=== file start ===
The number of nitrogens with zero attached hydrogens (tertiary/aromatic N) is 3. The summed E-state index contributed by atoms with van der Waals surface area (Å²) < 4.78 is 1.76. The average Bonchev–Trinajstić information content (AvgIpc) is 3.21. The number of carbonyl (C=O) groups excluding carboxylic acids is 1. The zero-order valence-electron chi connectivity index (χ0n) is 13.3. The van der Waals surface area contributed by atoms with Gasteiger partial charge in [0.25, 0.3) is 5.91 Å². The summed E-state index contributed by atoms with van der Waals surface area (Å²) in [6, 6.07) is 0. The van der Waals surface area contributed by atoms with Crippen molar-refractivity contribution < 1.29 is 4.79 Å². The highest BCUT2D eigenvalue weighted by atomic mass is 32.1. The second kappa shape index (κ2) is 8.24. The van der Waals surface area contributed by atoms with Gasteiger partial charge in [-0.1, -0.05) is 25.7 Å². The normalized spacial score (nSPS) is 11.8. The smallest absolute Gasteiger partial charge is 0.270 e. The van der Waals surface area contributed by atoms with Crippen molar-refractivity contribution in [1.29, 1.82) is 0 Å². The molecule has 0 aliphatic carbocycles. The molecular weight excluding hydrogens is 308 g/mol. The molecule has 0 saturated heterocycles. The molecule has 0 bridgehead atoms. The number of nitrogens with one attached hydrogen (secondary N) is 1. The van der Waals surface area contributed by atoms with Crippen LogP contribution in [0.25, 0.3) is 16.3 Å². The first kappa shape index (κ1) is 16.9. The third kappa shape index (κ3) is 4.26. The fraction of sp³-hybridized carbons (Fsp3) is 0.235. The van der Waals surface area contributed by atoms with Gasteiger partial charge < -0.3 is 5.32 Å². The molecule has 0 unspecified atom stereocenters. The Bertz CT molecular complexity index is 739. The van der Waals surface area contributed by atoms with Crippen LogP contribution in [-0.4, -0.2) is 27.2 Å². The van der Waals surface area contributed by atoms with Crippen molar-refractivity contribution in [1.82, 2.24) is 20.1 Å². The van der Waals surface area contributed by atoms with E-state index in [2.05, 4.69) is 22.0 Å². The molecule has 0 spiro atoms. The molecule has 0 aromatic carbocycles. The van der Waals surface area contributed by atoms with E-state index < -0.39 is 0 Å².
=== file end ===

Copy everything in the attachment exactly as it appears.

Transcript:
The number of nitrogens with zero attached hydrogens (tertiary/aromatic N) is 3. The summed E-state index contributed by atoms with van der Waals surface area (Å²) < 4.78 is 1.76. The average Bonchev–Trinajstić information content (AvgIpc) is 3.21. The number of carbonyl (C=O) groups excluding carboxylic acids is 1. The zero-order valence-electron chi connectivity index (χ0n) is 13.3. The van der Waals surface area contributed by atoms with Gasteiger partial charge in [0.25, 0.3) is 5.91 Å². The summed E-state index contributed by atoms with van der Waals surface area (Å²) in [6, 6.07) is 0. The van der Waals surface area contributed by atoms with Crippen molar-refractivity contribution < 1.29 is 4.79 Å². The highest BCUT2D eigenvalue weighted by atomic mass is 32.1. The second kappa shape index (κ2) is 8.24. The van der Waals surface area contributed by atoms with Gasteiger partial charge in [-0.1, -0.05) is 25.7 Å². The normalized spacial score (nSPS) is 11.8. The smallest absolute Gasteiger partial charge is 0.270 e. The van der Waals surface area contributed by atoms with Crippen molar-refractivity contribution in [1.29, 1.82) is 0 Å². The molecule has 0 aliphatic carbocycles. The molecular weight excluding hydrogens is 308 g/mol. The molecule has 0 saturated heterocycles. The molecule has 0 bridgehead atoms. The number of nitrogens with one attached hydrogen (secondary N) is 1. The van der Waals surface area contributed by atoms with Crippen LogP contribution in [0.25, 0.3) is 16.3 Å². The first kappa shape index (κ1) is 16.9. The third kappa shape index (κ3) is 4.26. The fraction of sp³-hybridized carbons (Fsp3) is 0.235. The van der Waals surface area contributed by atoms with Gasteiger partial charge < -0.3 is 5.32 Å². The molecule has 0 unspecified atom stereocenters. The Bertz CT molecular complexity index is 739. The van der Waals surface area contributed by atoms with Crippen LogP contribution in [-0.4, -0.2) is 27.2 Å². The van der Waals surface area contributed by atoms with Crippen molar-refractivity contribution in [1.82, 2.24) is 20.1 Å². The van der Waals surface area contributed by atoms with E-state index in [2.05, 4.69) is 22.0 Å². The molecule has 0 spiro atoms. The molecule has 0 aromatic carbocycles. The van der Waals surface area contributed by atoms with E-state index < -0.39 is 0 Å².